Internet terminals are not acquired by a library in order to create a public forum for Web publishers to express themselves. Rather, a library provides such access for the same reasons it offers other library resources: to facilitate research, learning, and recreational pursuits by furnishing materials of requisite and appropriate quality. The fact that a library reviews and affirmatively chooses to acquire every book in its collection, but does not review every Web site that it makes available, is not a constitutionally relevant distinction. The decisions by most libraries to exclude pornography from their print collections are not subjected to heightened scrutiny; it would make little sense to treat libraries' judgments to block online pornography any differently. Moreover, because of the vast quantity of material on the Internet and the rapid pace at which it changes, libraries cannot possibly segregate, item by item, all the Internet material that is appropriate for inclusion from all that is not. While a library could limit its Internet collection to just those sites it found worthwhile, it could do so only at the cost of excluding an enormous amount of valuable information that it lacks the capacity to review. Given that tradeoff, it is entirely reasonable for public libraries to reject that approach and instead exclude certain categories of content, without making individualized judgments that everything made available has requisite and appropriate quality. Concerns over filtering software's tendency to erroneously "overblock" access to constitutionally protected speech that falls outside the categories software users intend to block are dispelled by the ease with which patrons may have the filtering software disabled.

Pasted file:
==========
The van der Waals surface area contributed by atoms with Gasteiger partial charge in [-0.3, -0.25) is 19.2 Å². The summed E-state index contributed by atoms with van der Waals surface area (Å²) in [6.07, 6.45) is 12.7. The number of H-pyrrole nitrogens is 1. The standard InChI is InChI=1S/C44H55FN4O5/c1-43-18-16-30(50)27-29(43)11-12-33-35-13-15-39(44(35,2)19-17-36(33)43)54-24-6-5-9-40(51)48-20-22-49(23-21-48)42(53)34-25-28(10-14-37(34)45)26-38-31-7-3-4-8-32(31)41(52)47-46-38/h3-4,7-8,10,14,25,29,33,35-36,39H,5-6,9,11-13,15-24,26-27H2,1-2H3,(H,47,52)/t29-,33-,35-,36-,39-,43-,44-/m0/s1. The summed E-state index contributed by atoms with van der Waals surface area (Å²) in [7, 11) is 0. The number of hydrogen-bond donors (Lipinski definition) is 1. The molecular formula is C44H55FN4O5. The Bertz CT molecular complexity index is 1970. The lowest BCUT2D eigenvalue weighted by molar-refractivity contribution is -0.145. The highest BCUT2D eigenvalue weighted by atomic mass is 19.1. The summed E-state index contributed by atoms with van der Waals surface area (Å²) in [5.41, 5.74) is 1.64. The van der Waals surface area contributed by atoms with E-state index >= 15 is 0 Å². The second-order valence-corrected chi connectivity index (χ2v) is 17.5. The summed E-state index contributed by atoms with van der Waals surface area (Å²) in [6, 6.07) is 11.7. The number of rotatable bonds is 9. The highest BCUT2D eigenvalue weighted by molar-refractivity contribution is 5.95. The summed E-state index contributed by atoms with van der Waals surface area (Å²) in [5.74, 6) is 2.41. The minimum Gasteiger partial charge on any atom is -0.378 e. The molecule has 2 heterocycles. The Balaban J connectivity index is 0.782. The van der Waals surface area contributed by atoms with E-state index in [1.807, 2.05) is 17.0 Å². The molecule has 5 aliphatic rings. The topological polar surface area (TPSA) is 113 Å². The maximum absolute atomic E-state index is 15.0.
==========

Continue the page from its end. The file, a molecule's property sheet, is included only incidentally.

The library needs to comply with the law or return the money. Legal pornography may be excluded legally. Consideration should be given to whether honest library management should replace existing management, then library policy should be reevaluated.